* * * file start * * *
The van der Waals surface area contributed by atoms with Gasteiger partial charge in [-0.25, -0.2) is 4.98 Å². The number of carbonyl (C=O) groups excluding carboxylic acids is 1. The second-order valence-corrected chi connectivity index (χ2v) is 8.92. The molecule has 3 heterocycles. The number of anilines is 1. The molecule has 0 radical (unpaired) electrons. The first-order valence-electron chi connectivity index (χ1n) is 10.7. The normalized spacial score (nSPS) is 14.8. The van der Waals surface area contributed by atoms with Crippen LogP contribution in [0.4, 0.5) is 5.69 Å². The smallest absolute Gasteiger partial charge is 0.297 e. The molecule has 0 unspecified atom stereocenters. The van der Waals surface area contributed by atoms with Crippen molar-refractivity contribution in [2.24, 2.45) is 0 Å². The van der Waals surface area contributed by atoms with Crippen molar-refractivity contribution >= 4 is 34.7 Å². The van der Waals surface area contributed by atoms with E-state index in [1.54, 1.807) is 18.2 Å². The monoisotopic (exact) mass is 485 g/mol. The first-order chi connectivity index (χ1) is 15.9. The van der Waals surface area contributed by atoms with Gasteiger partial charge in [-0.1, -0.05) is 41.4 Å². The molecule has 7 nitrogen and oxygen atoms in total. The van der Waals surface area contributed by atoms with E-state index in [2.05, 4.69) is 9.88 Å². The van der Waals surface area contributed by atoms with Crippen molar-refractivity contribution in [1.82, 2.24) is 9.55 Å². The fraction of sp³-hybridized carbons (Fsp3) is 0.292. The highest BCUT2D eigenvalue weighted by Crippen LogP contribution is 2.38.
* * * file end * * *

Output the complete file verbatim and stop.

The van der Waals surface area contributed by atoms with Gasteiger partial charge in [-0.25, -0.2) is 4.98 Å². The number of carbonyl (C=O) groups excluding carboxylic acids is 1. The second-order valence-corrected chi connectivity index (χ2v) is 8.92. The molecule has 3 heterocycles. The number of anilines is 1. The molecule has 0 radical (unpaired) electrons. The first-order valence-electron chi connectivity index (χ1n) is 10.7. The normalized spacial score (nSPS) is 14.8. The van der Waals surface area contributed by atoms with Crippen LogP contribution in [0.4, 0.5) is 5.69 Å². The smallest absolute Gasteiger partial charge is 0.297 e. The molecule has 0 unspecified atom stereocenters. The van der Waals surface area contributed by atoms with Crippen molar-refractivity contribution in [2.24, 2.45) is 0 Å². The van der Waals surface area contributed by atoms with Crippen molar-refractivity contribution >= 4 is 34.7 Å². The van der Waals surface area contributed by atoms with E-state index in [1.54, 1.807) is 18.2 Å². The monoisotopic (exact) mass is 485 g/mol. The first-order chi connectivity index (χ1) is 15.9. The van der Waals surface area contributed by atoms with Gasteiger partial charge in [-0.1, -0.05) is 41.4 Å². The molecule has 7 nitrogen and oxygen atoms in total. The van der Waals surface area contributed by atoms with E-state index in [2.05, 4.69) is 9.88 Å². The van der Waals surface area contributed by atoms with Crippen molar-refractivity contribution in [1.82, 2.24) is 9.55 Å². The fraction of sp³-hybridized carbons (Fsp3) is 0.292. The highest BCUT2D eigenvalue weighted by Crippen LogP contribution is 2.38.